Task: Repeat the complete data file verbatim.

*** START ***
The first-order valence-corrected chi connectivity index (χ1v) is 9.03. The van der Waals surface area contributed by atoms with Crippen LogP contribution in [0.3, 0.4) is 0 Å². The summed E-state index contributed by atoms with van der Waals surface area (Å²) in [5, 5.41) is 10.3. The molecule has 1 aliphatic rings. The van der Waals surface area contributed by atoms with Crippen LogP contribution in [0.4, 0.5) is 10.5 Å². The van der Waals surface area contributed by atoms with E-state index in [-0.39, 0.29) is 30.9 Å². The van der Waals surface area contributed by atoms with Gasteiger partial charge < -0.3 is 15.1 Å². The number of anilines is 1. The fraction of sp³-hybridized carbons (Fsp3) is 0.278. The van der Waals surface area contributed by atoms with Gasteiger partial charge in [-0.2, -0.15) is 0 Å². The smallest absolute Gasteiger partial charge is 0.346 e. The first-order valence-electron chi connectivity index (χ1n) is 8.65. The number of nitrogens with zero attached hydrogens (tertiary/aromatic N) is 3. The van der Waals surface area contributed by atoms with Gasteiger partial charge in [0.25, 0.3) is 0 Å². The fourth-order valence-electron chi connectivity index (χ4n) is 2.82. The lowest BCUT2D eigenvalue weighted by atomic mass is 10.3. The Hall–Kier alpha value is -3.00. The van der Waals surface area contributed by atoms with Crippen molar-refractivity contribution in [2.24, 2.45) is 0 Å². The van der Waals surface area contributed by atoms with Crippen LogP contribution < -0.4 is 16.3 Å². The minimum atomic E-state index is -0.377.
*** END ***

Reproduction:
The first-order valence-corrected chi connectivity index (χ1v) is 9.03. The van der Waals surface area contributed by atoms with Crippen LogP contribution in [0.3, 0.4) is 0 Å². The summed E-state index contributed by atoms with van der Waals surface area (Å²) in [5, 5.41) is 10.3. The molecule has 1 aliphatic rings. The van der Waals surface area contributed by atoms with Crippen LogP contribution in [0.4, 0.5) is 10.5 Å². The van der Waals surface area contributed by atoms with E-state index in [-0.39, 0.29) is 30.9 Å². The van der Waals surface area contributed by atoms with Gasteiger partial charge < -0.3 is 15.1 Å². The number of anilines is 1. The fraction of sp³-hybridized carbons (Fsp3) is 0.278. The van der Waals surface area contributed by atoms with Gasteiger partial charge in [-0.2, -0.15) is 0 Å². The smallest absolute Gasteiger partial charge is 0.346 e. The first-order valence-electron chi connectivity index (χ1n) is 8.65. The number of nitrogens with zero attached hydrogens (tertiary/aromatic N) is 3. The van der Waals surface area contributed by atoms with Gasteiger partial charge in [0.25, 0.3) is 0 Å². The fourth-order valence-electron chi connectivity index (χ4n) is 2.82. The lowest BCUT2D eigenvalue weighted by atomic mass is 10.3. The Hall–Kier alpha value is -3.00. The van der Waals surface area contributed by atoms with Crippen molar-refractivity contribution in [2.24, 2.45) is 0 Å². The van der Waals surface area contributed by atoms with Crippen LogP contribution < -0.4 is 16.3 Å². The minimum atomic E-state index is -0.377.